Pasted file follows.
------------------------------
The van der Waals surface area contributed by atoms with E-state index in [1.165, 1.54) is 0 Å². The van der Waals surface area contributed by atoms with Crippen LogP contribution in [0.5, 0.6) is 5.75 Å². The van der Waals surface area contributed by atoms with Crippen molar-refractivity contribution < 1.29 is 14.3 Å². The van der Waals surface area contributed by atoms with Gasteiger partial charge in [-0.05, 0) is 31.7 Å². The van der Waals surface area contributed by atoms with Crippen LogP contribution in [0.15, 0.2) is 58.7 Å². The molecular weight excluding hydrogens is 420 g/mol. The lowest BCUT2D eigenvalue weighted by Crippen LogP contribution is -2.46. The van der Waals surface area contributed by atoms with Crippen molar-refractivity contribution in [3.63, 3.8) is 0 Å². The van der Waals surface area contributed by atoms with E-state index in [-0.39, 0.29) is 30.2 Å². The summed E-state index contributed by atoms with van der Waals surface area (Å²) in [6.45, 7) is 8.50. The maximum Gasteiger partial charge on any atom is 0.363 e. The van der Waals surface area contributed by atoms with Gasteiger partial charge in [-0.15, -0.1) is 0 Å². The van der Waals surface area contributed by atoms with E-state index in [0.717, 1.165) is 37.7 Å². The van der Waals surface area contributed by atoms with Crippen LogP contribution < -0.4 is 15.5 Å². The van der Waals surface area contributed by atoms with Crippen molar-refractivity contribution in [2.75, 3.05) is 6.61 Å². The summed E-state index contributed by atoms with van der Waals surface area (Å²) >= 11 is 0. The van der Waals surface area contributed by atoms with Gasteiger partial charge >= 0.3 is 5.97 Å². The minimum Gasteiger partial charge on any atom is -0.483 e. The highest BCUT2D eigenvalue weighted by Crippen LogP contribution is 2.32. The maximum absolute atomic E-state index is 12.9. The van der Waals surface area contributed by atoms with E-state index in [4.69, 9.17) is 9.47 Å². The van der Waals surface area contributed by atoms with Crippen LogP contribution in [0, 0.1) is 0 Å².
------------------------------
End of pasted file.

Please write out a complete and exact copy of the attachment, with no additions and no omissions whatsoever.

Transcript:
The van der Waals surface area contributed by atoms with E-state index in [1.165, 1.54) is 0 Å². The van der Waals surface area contributed by atoms with Crippen LogP contribution in [0.5, 0.6) is 5.75 Å². The van der Waals surface area contributed by atoms with Crippen molar-refractivity contribution < 1.29 is 14.3 Å². The van der Waals surface area contributed by atoms with Gasteiger partial charge in [-0.05, 0) is 31.7 Å². The van der Waals surface area contributed by atoms with Crippen LogP contribution in [0.15, 0.2) is 58.7 Å². The molecular weight excluding hydrogens is 420 g/mol. The lowest BCUT2D eigenvalue weighted by Crippen LogP contribution is -2.46. The van der Waals surface area contributed by atoms with Crippen molar-refractivity contribution in [3.63, 3.8) is 0 Å². The van der Waals surface area contributed by atoms with E-state index in [-0.39, 0.29) is 30.2 Å². The summed E-state index contributed by atoms with van der Waals surface area (Å²) in [6.45, 7) is 8.50. The maximum Gasteiger partial charge on any atom is 0.363 e. The van der Waals surface area contributed by atoms with Gasteiger partial charge in [-0.15, -0.1) is 0 Å². The van der Waals surface area contributed by atoms with E-state index in [0.717, 1.165) is 37.7 Å². The van der Waals surface area contributed by atoms with Crippen LogP contribution < -0.4 is 15.5 Å². The van der Waals surface area contributed by atoms with Crippen molar-refractivity contribution in [2.75, 3.05) is 6.61 Å². The summed E-state index contributed by atoms with van der Waals surface area (Å²) >= 11 is 0. The van der Waals surface area contributed by atoms with Gasteiger partial charge >= 0.3 is 5.97 Å². The minimum Gasteiger partial charge on any atom is -0.483 e. The highest BCUT2D eigenvalue weighted by Crippen LogP contribution is 2.32. The maximum absolute atomic E-state index is 12.9. The van der Waals surface area contributed by atoms with E-state index in [4.69, 9.17) is 9.47 Å². The van der Waals surface area contributed by atoms with Crippen LogP contribution in [0, 0.1) is 0 Å².